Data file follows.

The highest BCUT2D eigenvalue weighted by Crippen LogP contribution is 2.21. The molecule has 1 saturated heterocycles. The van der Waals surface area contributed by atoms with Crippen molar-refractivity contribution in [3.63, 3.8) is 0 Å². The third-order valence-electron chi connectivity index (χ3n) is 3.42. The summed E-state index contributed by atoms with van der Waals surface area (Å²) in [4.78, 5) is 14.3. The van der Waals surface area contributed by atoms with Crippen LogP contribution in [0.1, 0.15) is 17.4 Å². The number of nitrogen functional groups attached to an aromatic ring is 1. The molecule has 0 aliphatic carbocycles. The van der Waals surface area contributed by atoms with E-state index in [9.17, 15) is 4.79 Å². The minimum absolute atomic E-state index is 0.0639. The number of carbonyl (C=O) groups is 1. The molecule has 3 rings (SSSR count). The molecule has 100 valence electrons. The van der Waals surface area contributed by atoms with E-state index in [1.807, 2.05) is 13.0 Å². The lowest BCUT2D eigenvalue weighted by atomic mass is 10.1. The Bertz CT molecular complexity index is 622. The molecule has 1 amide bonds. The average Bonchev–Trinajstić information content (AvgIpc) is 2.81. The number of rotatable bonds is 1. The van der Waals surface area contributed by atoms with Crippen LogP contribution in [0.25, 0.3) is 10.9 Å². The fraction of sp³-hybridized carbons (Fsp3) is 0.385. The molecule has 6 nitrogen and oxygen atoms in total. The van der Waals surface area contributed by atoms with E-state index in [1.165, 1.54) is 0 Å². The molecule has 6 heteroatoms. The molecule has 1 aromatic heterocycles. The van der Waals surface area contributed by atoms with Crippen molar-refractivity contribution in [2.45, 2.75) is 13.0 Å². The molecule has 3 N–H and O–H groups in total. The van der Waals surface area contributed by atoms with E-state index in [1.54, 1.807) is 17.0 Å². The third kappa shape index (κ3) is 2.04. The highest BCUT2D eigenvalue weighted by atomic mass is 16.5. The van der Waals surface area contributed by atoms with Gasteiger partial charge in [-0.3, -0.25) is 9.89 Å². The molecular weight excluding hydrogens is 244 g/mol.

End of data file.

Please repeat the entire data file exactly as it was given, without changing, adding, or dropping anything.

The highest BCUT2D eigenvalue weighted by Crippen LogP contribution is 2.21. The molecule has 1 saturated heterocycles. The van der Waals surface area contributed by atoms with Crippen molar-refractivity contribution in [3.63, 3.8) is 0 Å². The third-order valence-electron chi connectivity index (χ3n) is 3.42. The summed E-state index contributed by atoms with van der Waals surface area (Å²) in [4.78, 5) is 14.3. The van der Waals surface area contributed by atoms with Crippen LogP contribution in [0.1, 0.15) is 17.4 Å². The number of nitrogen functional groups attached to an aromatic ring is 1. The molecule has 0 aliphatic carbocycles. The van der Waals surface area contributed by atoms with E-state index in [9.17, 15) is 4.79 Å². The minimum absolute atomic E-state index is 0.0639. The number of carbonyl (C=O) groups is 1. The molecule has 3 rings (SSSR count). The molecule has 100 valence electrons. The van der Waals surface area contributed by atoms with E-state index in [1.807, 2.05) is 13.0 Å². The lowest BCUT2D eigenvalue weighted by atomic mass is 10.1. The Bertz CT molecular complexity index is 622. The molecule has 1 amide bonds. The average Bonchev–Trinajstić information content (AvgIpc) is 2.81. The number of rotatable bonds is 1. The van der Waals surface area contributed by atoms with Crippen LogP contribution in [0.25, 0.3) is 10.9 Å². The fraction of sp³-hybridized carbons (Fsp3) is 0.385. The molecule has 6 nitrogen and oxygen atoms in total. The van der Waals surface area contributed by atoms with E-state index in [1.165, 1.54) is 0 Å². The molecule has 6 heteroatoms. The molecule has 1 aromatic heterocycles. The van der Waals surface area contributed by atoms with Crippen molar-refractivity contribution in [2.45, 2.75) is 13.0 Å². The molecule has 3 N–H and O–H groups in total. The van der Waals surface area contributed by atoms with E-state index in [1.54, 1.807) is 17.0 Å². The third kappa shape index (κ3) is 2.04. The highest BCUT2D eigenvalue weighted by atomic mass is 16.5. The van der Waals surface area contributed by atoms with Gasteiger partial charge in [-0.3, -0.25) is 9.89 Å². The molecular weight excluding hydrogens is 244 g/mol.